City Installs Eco-Totem to Count Shoreline Path Pedestrians and Bicyclists

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Image courtesy of the City of Long Beach.

For the past five days, those using the 3.1-mile Shoreline Pedestrian/Bicycle Path have been counted as one of the hundreds, sometimes thousands, of healthy-minded, active people on the path each day. The City of Long Beach installed the Eco-Totem on Wednesday, just west of the Belmont Pier, to begin collecting more accurate data on how many people use the path for both bicycling and pedestrian activity.

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“We know people enjoy walking and riding on our beach path, and its popularity is increasing,” said Mayor Robert Garcia in a statement. “The new counter is yet another reason for people to enjoy our beautiful coastline and our expanded bike and pedestrian network."

The city collects data on bicycles and pedestrians through physical counts, which provide a snapshot that assists with tracking and projecting ridership and other activity in certain areas, while the Eco-Totem counter uses sensors to count and distinguish between bicyclists and pedestrians using the path, according to the release.

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Screenshot taken from Eco-Totem.

“Making Long Beach a great place to live for all of our residents is a top priority,” said Councilwoman Suzie Price in a statement. “The investments we’ve made, along with our recent ‘Livability’ initiatives, have helped to increase the quality of life for our residents. We can use the data from the beach and bike path to help inform future decisions for infrastructure along our coastline.”

The city described the new counter as a new investment in its “Bikeability,” as well as a continued effort to make Long Beach the best place to live, work and play, alongside its overall “Livability” initiative, which includes “Swimability” and “Walkability.”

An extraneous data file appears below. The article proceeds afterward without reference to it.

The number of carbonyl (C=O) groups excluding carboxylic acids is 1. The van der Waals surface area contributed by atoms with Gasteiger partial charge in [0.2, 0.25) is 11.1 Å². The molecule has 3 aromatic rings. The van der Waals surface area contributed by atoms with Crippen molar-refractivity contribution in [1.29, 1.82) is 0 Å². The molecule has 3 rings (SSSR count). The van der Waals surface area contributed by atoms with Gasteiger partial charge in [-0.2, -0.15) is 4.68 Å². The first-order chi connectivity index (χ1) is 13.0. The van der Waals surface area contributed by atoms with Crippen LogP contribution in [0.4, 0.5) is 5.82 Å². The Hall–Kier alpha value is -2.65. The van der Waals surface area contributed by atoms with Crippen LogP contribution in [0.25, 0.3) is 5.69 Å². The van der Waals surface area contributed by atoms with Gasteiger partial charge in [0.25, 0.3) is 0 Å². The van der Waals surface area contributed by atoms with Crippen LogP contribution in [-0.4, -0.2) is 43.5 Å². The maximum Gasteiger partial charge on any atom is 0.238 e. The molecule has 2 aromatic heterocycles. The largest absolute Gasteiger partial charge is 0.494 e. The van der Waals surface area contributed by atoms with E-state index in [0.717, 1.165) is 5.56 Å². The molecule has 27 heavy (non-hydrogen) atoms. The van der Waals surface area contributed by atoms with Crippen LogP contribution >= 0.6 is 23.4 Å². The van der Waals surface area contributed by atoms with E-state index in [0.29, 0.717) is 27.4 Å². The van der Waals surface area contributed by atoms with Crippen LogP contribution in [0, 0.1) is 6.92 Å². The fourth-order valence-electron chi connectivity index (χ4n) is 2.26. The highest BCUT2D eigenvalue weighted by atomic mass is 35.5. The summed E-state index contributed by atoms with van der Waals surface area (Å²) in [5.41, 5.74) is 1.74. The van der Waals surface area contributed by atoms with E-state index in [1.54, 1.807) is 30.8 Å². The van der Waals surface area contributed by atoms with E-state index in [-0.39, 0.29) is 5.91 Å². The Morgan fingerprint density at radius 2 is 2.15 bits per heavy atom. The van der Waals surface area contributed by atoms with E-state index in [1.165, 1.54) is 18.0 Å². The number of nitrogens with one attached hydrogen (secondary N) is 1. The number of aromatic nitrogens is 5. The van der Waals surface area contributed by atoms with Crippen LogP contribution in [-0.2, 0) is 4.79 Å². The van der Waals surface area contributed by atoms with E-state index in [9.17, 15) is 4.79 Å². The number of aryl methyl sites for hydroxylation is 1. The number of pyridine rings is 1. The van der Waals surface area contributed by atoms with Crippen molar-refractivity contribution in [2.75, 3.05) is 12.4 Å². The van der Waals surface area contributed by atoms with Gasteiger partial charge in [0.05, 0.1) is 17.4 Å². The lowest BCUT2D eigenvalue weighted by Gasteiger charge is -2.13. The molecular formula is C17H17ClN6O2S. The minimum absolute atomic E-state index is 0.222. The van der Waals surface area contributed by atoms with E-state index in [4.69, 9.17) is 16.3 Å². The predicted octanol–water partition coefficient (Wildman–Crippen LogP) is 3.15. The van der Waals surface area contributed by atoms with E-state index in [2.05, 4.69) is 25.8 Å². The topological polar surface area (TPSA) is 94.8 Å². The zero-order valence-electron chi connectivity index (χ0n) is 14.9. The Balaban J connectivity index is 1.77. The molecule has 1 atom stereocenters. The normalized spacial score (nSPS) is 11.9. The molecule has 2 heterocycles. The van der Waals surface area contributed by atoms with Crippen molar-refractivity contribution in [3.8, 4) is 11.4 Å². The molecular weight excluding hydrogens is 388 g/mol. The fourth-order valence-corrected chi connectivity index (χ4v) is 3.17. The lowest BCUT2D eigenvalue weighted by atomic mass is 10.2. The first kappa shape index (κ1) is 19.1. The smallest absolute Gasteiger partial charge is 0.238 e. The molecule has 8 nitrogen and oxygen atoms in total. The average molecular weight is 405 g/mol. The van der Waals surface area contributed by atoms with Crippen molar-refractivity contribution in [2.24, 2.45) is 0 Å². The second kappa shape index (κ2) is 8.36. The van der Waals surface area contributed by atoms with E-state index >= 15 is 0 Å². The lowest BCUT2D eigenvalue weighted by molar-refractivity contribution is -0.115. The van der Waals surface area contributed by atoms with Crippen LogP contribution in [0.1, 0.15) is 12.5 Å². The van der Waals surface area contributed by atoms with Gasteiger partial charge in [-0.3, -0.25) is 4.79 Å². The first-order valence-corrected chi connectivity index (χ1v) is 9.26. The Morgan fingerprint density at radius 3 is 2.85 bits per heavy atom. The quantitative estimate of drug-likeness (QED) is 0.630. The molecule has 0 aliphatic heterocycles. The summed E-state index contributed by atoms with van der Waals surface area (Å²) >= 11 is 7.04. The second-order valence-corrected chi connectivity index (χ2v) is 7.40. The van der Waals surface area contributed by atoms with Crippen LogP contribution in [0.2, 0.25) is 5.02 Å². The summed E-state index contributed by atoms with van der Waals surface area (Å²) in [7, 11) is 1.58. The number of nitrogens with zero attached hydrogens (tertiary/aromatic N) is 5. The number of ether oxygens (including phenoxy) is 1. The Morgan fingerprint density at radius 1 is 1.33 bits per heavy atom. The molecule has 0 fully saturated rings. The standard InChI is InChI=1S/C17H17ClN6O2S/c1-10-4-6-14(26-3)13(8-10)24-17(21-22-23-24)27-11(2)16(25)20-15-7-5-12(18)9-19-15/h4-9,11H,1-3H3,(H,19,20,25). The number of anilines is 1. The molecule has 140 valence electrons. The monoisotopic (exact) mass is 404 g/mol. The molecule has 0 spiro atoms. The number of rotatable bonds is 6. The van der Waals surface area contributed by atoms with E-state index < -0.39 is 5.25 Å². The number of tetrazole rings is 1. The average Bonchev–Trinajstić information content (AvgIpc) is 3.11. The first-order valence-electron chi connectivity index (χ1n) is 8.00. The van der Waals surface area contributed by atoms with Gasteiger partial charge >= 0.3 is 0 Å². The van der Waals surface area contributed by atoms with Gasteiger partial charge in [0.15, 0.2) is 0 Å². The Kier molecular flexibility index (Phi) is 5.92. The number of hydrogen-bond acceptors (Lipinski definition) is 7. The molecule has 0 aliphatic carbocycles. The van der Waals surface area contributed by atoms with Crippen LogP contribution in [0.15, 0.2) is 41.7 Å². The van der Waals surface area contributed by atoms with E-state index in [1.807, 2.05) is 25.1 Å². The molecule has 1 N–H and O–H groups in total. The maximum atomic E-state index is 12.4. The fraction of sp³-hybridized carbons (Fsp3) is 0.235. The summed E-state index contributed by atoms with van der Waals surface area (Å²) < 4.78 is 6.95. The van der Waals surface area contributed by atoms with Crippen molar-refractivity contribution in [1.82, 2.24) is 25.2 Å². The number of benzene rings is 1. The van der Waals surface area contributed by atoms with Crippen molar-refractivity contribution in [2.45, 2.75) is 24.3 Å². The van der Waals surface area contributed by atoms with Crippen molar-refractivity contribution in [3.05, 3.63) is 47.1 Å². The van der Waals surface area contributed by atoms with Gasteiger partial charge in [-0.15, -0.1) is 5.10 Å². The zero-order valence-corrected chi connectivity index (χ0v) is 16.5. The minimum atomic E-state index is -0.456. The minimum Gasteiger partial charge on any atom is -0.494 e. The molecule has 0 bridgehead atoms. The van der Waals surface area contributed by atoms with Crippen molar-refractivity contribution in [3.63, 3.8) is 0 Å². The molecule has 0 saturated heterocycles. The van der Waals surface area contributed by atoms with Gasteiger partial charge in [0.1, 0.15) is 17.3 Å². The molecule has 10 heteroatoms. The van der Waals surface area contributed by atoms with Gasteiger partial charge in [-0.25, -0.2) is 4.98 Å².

"Bicycling, walking and jogging bring people from across the city and region to our beaches,” said Councilmember Jeannine Pearce in a statement. “This new counter is a fun way to get data to ensure that beachgoers have the facilities and safety resources they need while they are here.”

According to the counter, Saturday, October 1 saw 3,555 pedestrians and 2,336 bicyclists use the path, the most the path has been used since the Eco-Totem was installed last Wednesday. The data reflected numbers recorded as of midnight Sunday. 

The counter shows the number of pedestrians and bicyclists who use the path daily, as well as year-to-date, according to the release. Those not enjoying the path at the moment can check out the count by clicking here.

The city noted that similar systems are used in hundreds of other cities, including Paris, New York, San Francisco, Portland, Seattle, Sydney, Oslo, Budapest and Dublin.

Recently the city was named the Number 10 “Most Bike Friendly City in America” in a survey using data from Zillow.com and featured on Active.com, the largest athletic event website in the United States, according to the release.



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